According to the newspaper Tal Cual, the poet, historian and journalist Jesús Sanoja Hernández died this morning. Sanoja Hernández was a Professor at the Universidad Central de Venezuela and until recently he wrote an excellent weekly column for El Nacional, which offered a historical context for Venezuela’s chaotic political situation. He was in the middle of writing a history of 20th century Venezuela.
In the early 1950’s, Sanoja Hernández was part of a group of young writers who edited the magazine Cantaclaro, which included the following statement regarding its philosophical stance: “The Cantaclaro magazine group participates in a militant democratic leftist orientation... the intellectual is under the obligation to exercise social pedagogy, in tune with his era and immersed in the reality of his medium... art should be a translation of man and his human drama... the American intellectual should begin by valuing the national tradition...” (cited in Rafael Arráiz Lucca, El coro de las voces solitarias: Una historia de la poesía venezolana, Grupo Editorial Eclepsidra, 2003) The Cantaclaro group was dissolved when its members were forced to go into hiding because of their opposition to the dictatorship of General Marcos Pérez Jiménez. In the late 1950s, Sanoja Hernández was the founder and central ideologist of the literary group Sardio, which included writers such as Rafael Cadenas, Oswaldo Barreto, Manuel Caballero and José Barroeta. He published one book of poetry, La mágica enfermedad (1969), which Rafael Arráiz Lucca describes in his history of Venezuelan poetry:
“As we can see, the title is published many years after it was written, in the interim Sanoja endured the dust of jail and the silence of exile, in his fight against the military dictatorship of Pérez Jiménez. His collection of poems is inverse to his journalistic work: if the latter is marked by eloquence and light, the poems give voice to the darkest interiority, not only in their grammatical sense but also ontologically. He descends to the depths of the psyche and returns with his hands full of signs that the writing itself seeks to decipher. All metaphorical facility is exiled: there are no easy similes, there are no canonical grammatical connections, everything embarks on the free investigation of the word’s expressive possibilities. This book, which announced a very unique work, remained alone in Sanoja’s bibliography, as much as his friends and readers might suspect that more is hidden in the files of the historian and journalist.”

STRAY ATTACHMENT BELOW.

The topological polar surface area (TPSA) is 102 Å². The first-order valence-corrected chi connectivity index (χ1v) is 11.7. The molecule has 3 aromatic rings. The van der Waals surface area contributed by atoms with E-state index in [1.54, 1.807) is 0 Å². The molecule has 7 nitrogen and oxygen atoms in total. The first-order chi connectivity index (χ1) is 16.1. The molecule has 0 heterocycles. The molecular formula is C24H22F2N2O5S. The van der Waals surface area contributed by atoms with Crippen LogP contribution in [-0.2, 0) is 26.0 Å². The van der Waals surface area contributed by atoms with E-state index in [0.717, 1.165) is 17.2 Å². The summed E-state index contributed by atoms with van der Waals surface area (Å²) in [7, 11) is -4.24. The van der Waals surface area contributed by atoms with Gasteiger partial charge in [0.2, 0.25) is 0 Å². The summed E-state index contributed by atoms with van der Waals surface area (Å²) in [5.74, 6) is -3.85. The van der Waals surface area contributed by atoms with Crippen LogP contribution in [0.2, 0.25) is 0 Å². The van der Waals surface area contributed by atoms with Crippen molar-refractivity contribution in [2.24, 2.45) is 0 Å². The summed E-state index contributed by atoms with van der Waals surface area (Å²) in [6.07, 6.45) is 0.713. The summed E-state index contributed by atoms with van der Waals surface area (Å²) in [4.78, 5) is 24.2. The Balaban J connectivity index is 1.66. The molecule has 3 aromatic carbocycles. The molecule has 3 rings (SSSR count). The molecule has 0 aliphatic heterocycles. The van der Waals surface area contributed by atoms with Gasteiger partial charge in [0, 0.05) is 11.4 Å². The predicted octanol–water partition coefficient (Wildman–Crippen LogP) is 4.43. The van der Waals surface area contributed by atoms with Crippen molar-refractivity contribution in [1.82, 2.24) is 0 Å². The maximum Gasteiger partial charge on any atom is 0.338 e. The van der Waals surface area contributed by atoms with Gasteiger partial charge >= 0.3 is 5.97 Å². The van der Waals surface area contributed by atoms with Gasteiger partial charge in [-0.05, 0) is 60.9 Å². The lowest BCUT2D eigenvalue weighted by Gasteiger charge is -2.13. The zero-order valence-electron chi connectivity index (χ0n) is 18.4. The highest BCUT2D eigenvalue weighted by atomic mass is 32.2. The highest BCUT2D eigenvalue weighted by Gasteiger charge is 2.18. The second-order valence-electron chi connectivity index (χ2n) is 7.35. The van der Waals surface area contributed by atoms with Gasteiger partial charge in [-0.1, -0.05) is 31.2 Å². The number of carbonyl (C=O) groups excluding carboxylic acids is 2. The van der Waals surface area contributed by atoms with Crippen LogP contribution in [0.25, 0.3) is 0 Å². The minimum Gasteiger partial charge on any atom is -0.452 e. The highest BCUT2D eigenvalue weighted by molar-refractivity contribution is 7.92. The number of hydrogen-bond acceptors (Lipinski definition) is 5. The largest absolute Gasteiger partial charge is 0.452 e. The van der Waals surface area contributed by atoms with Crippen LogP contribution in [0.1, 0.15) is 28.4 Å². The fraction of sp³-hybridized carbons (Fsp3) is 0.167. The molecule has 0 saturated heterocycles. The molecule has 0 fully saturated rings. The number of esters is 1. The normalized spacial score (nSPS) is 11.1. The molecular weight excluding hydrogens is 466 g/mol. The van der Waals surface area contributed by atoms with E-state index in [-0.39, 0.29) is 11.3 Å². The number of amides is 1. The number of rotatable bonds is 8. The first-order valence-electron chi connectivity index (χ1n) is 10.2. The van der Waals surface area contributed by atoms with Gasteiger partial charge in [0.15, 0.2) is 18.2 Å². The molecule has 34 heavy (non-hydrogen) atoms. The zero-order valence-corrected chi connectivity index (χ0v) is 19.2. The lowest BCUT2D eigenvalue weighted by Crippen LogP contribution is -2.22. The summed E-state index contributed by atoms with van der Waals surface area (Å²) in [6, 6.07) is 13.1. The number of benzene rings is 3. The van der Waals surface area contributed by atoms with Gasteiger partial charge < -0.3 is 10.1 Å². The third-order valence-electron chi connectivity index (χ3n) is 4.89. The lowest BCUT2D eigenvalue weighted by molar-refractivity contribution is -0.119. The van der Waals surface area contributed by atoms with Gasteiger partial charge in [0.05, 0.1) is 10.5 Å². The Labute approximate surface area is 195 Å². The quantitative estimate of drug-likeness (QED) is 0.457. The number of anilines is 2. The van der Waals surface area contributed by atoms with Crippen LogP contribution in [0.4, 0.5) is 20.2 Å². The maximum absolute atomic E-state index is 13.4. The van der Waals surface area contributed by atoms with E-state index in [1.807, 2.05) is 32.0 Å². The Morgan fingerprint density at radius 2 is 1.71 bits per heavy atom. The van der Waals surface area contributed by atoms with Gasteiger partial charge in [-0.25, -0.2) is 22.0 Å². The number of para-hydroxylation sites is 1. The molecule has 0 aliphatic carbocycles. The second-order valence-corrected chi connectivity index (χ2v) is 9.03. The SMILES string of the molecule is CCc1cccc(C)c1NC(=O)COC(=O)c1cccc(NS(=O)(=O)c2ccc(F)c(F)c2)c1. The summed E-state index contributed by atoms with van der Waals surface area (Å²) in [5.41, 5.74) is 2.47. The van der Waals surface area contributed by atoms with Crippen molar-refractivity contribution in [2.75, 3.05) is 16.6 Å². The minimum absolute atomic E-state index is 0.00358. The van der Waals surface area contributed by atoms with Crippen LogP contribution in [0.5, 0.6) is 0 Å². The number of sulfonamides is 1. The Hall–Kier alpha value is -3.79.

The following is one of his poems, which I translated earlier this year:
Compressed through moments in a spatial casket
and crossing through myself amidst heroic stitching,
I fly through Atlantics of drowsy tints and herbs.
My inferior position wounds itself, sinks into a malaise
and if it tries to shake itself, already bitten by an electric science,
it lifts pleasure up to the inert and grazes the superfluous
with a gust of failure, with the perturbed hand of a mage,
with an entirely impetuous cornering of impulses.
I sniff the electronic thread and pull out sensitive planks
with tearful flutes. Cezanne knocks himself down, in cubes.
The upper light hoists itself the island breaking into Picasso.
Madonna with a face drenched by the copper shine, satanic.
Agarrotado por momentos en un cajón espacial
y cruzando por mí mismo entre surcidos heroicos,
vuelo por Atlánticos de tintes y yerbas somnolientas.
Mi posición inferior se hiere, húndese en una molestia
y si intenta sacudirse, mordida ya por una ciencia eléctrica,
levanta el goce hasta lo inerte y roza lo superfluo
con ráfaga de fracaso, con perturbada mano de mago,
con todo un irreflexivo arrinconamiento de impulsos.
Huelo el hilo electrónico y saco afuera tablas sensitivas
con flautas llorosas. Túmbase Cezanne, en cubos.
Alzase pura luz de arriba rompiéndose en Picasso la isla.
Madona con el rostro empapado por el brillo de cobre, satánica.